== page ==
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726 September 21,1989 MEETING THl3 THREAT OF BAIHSITC MISSILES INTHETHlRDwom INTR ODUCTION As tenswns mountjiemely between Washington and Th overtheir myriad of accumulatingdisqgreements, dcal Iranian leaders launch a bcruistc missilk, tipped with highly &adly chemica13~ at New Yo& City.
Determined toficU their vow to drive Israel into the seq mdicalAmb leadem? perhaps in conbvl of Imq or Sh launch a couple of ballistic inkilk canyingprintitive nuckar wadeads, at TelAviv Muammar Qad vows to show the world that he is still to be reckoILed with and launches a bauistiC midi armed with tax k bwlogical compo at Washingtoa Finding himse~immmingly isolated &pbmatic Libyan dictator Such nightmares no longer are the stuff of B-grade made-for-TV movies By the end of the century they probably will be reality, exposing the United States and its alli e s and friends to terrifying new threats. ManyThird World countries long have had the ability to fabricate crude nuclear weapons. And in their marathon war, Iran and Iraq demonstrated that Third World M~~OIIS can obtain or manufacture and use chemical weap o ns build the ballistic missiles that can deliver these deadly payloads over enormous distances. According to Central Intelligence Agency Director Very Serious Threat. Now Third World states are beginning to learn how to William Webster, some fifteenThird W orld countries areploping ballistic missiles and could deploy them by the end of the century. For good reason therefore, did 81 percent of respondents tell pollsters in July and August 1988 that the spread of nuclear weapons to theThird Wyld poses an extr emely serious or very serious threat to U.S. security.
The spread of ballistic missiles also poses a threat to regional stability.
Nowhere are the serious implications of missile proliferation more evident than in the Middle East. Both Iraq and Syria now possess both ballistic missiles and chemical munitions. Israel is particularly threatened by these missiles. If the 1967 and 1973 Arab-Israeli wars had been fought with missiles now in the possession of Syria, both wars would have been far more destructiv e and civilian casualties would have been far higher. Israel could not then nor can it now defend itself against such a missile attack from Syria.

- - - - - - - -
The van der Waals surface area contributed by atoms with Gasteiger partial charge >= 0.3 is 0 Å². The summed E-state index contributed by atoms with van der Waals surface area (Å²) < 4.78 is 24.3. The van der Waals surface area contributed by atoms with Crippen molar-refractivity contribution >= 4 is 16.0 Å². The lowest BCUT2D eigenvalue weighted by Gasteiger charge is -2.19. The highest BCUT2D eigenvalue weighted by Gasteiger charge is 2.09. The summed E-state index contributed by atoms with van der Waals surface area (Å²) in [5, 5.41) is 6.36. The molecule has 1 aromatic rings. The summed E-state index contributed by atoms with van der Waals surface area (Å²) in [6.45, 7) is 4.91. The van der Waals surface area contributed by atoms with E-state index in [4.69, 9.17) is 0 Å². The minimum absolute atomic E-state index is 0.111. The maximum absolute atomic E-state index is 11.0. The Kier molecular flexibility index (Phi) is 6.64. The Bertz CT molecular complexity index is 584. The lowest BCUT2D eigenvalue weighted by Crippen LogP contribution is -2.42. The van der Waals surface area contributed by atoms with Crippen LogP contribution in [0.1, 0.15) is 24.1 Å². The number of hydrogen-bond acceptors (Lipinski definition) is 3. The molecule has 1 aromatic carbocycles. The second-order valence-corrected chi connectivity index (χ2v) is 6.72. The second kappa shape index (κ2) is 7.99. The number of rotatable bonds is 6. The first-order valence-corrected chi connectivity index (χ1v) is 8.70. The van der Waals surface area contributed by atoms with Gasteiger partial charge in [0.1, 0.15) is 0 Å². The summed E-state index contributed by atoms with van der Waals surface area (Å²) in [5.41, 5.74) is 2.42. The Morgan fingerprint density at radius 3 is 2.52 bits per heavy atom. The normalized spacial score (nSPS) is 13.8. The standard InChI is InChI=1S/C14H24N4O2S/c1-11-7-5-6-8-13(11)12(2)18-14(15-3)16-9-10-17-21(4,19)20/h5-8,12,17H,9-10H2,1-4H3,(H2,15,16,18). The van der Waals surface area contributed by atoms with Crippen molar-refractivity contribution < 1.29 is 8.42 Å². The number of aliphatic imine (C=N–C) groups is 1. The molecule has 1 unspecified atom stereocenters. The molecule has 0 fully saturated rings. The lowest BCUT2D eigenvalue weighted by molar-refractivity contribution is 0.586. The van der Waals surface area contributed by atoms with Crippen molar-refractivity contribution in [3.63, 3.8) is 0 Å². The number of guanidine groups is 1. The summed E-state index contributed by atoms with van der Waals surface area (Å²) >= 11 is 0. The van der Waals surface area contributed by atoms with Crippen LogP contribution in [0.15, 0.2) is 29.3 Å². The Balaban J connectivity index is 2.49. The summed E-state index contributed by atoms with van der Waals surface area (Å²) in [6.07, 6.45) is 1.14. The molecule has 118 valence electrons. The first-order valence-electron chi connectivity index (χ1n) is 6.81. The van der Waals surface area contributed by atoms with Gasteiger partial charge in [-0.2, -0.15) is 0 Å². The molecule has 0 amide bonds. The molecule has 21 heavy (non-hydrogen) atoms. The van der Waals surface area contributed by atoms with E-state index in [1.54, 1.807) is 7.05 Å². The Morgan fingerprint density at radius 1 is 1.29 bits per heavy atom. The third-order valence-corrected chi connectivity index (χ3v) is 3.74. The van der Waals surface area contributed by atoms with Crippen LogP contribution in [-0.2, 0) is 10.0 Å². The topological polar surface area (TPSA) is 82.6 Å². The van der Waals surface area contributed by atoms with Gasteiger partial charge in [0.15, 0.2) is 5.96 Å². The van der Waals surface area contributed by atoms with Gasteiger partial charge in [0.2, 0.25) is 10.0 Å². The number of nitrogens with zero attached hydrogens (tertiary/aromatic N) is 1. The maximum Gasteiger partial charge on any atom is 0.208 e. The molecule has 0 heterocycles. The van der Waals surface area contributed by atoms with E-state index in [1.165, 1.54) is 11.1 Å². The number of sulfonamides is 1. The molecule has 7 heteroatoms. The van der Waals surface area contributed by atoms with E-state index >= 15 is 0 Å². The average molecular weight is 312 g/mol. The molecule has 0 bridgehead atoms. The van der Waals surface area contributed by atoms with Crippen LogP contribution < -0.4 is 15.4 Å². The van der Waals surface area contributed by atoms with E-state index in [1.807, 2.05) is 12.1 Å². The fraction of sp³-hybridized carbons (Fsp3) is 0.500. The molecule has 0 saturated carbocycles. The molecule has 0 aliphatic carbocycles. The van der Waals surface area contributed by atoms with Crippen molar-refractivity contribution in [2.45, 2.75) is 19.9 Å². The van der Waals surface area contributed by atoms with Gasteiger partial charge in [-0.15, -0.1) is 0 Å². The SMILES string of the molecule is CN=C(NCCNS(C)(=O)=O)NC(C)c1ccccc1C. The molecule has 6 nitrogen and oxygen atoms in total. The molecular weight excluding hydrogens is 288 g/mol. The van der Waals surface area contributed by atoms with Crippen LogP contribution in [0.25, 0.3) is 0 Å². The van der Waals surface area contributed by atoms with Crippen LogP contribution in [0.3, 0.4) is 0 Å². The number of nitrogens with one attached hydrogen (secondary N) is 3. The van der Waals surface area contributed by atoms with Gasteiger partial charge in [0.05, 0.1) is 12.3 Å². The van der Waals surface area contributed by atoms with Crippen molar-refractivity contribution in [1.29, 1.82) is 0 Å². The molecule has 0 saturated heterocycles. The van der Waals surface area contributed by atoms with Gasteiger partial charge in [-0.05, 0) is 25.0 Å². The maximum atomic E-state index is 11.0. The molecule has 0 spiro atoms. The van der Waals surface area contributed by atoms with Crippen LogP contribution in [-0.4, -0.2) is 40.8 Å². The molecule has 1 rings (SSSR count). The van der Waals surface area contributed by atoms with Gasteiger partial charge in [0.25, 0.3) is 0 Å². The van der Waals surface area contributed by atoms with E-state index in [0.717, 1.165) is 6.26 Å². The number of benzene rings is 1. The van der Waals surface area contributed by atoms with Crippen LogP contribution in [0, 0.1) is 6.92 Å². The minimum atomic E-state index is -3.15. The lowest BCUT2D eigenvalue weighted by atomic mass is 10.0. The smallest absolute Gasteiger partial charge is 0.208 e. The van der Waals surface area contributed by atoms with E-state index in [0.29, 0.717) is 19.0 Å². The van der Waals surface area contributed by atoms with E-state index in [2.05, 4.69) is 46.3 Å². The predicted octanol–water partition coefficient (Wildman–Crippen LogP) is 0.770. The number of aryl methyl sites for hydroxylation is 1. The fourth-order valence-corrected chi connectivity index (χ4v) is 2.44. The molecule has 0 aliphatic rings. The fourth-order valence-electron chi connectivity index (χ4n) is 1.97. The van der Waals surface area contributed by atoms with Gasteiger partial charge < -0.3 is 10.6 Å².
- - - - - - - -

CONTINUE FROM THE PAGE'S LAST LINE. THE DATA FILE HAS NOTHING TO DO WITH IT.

Inadequate Control Policy. Ea rlier this decade the West tried to deal with the proliferation of ballistic missiles through arms control measures to limit Third World access to ballistic missiles, missile components, and technologies.The U.S Britain, Canada, France, Italy, Japan, and West Germany sponsored the MissileTechnology Control Regime (MTCR) in 19
87. It is an export control policy to prevent the proliferation of missile components or technologies for ballistic missiles that can carry a 1,100-pound payload 185 miles or more. An y country that participates in the MTCR legally cannot export missiles, their major components and production equipment, and technology.The MTCR is good as far as it goes. By itself however, it is unlikely to stop the threat of missile proliferation.
To m eet this threat, the U.S. must go beyond the MTCR arms control approach. What the U.S. and its allies need is to develop and deploy defenses against those missiles. Such missile defenses would reduce the threat of attack from even thoseThird World countri es that refuse to sign or abide by arms control agreements.
Danger to U.S. Allies. Despite two years efforts to control the spread of ballistic missiles through the MTCR, more countries in theThird World continue to obtain these weapons.The fifteenThird Wo rld countries that currently have ballistic missiles (including countries that have obtained missiles from outside) are: Afghanistan, Argentina, Brazil, India, Iran, Iraq Israel, Kuwait, Libya, North Korea, Pakistan, Saudi Arabia, Syria, South Korea; and South Yemen.
At this time, of course, it is mainly Americas allies that are directly threatened by Third World missiles. Yet, this is certain to change as the missile ranges lengthen. To address this approaching danger, the U.S. needs a comprehensive polic y that should include 1 This statement was made by Mr. Webster before theTom Hall of calilornia, Los Angeles, California March 30,19